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Are you accessing your factory plant and equipment safely?

The Work at Height Regulations makes it clear that ‘work at height’ involves any activity where the worker is elevated from the ground, and where a person falling a distance may result in injury.

This means work at height does not just mean carrying out activities on a roof. For example, carrying out maintenance tasks on factory plant can involve working at height. Any task such as this is covered by The Work at Height Regulations, amongst others, and the duty holder has a responsibility to ensure that it is carried out safely.

The Provision and Use of Work Equipment Regulations 1998 (PUWER) also sets out the requirement that work equipment and plant must be maintained so that it remains safe, and that any maintenance operations can be carried out safely.

Other regulations such as The Health and Safety at Work Act also apply in these situations. This states that the provision and maintenance of all plant and equipment should be carried out safely and without risks to health, so far as is reasonably practicable.

It is therefore the responsibility of factory managers, health and safety officers and any other duty holders to ensure that safe systems, such as guardrails, walkways and access platforms, are put in place to ensure the safety of workers when carrying out work at height maintenance activities on plant and equipment.

Within a modern factory environment there are numerous activities that may require maintenance teams to work at height. When we are designing and installing a work at height access system, we always ensure that it provides easy and safe access for machine maintenance.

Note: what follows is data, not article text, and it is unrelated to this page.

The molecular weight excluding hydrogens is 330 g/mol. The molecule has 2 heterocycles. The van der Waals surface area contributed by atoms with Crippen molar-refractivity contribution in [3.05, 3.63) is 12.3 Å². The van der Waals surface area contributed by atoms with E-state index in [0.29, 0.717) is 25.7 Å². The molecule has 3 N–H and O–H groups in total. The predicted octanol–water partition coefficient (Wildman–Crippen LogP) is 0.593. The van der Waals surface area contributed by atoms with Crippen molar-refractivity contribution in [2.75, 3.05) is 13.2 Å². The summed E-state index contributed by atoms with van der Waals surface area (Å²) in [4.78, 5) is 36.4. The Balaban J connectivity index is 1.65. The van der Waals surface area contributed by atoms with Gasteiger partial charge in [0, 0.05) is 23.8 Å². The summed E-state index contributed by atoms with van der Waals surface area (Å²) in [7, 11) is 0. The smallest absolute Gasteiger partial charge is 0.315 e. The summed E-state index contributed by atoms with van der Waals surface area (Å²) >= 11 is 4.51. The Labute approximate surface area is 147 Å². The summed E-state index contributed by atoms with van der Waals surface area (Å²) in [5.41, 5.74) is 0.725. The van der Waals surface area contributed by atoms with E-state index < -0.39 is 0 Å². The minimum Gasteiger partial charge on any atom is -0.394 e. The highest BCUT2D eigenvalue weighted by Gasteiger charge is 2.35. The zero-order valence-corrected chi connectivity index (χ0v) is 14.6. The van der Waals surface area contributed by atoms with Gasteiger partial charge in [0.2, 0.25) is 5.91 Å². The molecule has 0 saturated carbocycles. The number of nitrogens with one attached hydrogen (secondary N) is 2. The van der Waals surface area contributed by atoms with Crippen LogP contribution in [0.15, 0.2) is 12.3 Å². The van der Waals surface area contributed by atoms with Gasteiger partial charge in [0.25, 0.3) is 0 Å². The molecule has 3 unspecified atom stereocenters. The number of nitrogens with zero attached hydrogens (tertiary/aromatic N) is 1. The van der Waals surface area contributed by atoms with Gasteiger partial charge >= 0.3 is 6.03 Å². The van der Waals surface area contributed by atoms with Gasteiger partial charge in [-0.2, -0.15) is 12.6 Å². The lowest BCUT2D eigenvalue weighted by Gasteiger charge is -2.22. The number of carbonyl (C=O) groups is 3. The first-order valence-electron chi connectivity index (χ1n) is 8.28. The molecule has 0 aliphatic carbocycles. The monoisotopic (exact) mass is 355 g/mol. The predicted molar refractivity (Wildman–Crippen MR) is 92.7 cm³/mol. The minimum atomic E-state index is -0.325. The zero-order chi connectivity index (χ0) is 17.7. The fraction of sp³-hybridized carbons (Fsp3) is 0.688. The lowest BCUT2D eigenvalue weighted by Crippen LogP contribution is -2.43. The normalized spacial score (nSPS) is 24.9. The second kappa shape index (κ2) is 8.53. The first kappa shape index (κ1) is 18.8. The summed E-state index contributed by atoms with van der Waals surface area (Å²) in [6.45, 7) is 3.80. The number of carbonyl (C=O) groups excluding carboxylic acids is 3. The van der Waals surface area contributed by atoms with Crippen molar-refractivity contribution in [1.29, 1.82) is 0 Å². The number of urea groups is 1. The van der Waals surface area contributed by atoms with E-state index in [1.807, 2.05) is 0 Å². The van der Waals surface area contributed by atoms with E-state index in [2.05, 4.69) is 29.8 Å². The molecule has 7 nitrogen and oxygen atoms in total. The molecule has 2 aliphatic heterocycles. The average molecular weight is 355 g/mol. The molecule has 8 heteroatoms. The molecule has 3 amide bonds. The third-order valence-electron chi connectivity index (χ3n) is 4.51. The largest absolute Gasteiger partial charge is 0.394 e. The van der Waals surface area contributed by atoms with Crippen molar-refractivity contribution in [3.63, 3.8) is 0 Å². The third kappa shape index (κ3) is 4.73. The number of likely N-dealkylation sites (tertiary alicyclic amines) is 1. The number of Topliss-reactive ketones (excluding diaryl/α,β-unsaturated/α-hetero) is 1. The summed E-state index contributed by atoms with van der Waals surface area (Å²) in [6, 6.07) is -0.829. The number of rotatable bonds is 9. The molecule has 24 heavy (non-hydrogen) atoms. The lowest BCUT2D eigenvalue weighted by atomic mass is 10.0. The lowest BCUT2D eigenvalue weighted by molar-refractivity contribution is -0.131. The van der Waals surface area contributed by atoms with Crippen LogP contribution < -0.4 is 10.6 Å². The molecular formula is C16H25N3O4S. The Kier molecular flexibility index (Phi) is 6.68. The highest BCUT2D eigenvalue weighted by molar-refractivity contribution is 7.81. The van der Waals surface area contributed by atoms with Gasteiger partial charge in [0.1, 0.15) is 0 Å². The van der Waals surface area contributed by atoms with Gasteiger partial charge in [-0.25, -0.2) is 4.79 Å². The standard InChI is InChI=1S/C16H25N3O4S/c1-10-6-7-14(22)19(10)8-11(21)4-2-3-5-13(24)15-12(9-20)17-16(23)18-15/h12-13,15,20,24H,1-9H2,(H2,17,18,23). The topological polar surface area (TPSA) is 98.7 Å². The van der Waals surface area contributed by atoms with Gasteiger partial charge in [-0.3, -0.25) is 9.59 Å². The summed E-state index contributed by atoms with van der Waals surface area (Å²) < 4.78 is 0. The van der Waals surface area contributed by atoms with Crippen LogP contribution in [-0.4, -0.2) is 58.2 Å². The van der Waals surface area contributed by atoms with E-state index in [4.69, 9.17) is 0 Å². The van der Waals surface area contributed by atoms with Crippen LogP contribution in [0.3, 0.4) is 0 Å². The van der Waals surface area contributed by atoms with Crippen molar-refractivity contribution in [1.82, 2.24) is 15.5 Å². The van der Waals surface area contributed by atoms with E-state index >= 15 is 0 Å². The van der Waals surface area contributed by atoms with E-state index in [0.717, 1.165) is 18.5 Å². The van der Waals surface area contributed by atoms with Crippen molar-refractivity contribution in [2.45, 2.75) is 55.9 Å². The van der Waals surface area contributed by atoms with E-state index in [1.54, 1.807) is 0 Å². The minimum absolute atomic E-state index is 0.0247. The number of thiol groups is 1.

We regularly install fully compliant safety systems on large machinery, silos, hoppers, conveyors and any other factory plant where people have to access it to carry out maintenance. Utilising these kinds of systems provides factory and plant owners and managers with greater flexibility when it comes to arranging maintenance. For instance, having in place guardrails and walkways means that the task can be carried out without having to commission the services of a specialist work at height company, or install access equipment such as scaffolding each time maintenance has to be carried out.

There are a number of benefits to having fall protection systems in place on factory plant and equipment. This includes that fact that it may mean more of your maintenance team have the skills to carry out the work, for example, because it can be done from the safety of an elevated walkway.

Another benefit of being able to carry out work at height safely is that it encourages regular maintenance, which will improve machine reliability. And fewer breakdowns will improve efficiency and productivity.

At Heightsafe systems, we can design and install work at height and Personal Protective Equipment for any factory plant and equipment. We are also able to carry out regular testing and inspection to Work at Height Regulations, PUWER and all other requirements.

If you would like more information, contact Heightsafe Systems on: 020 3819 7199.

12th April 2017 11:04 am

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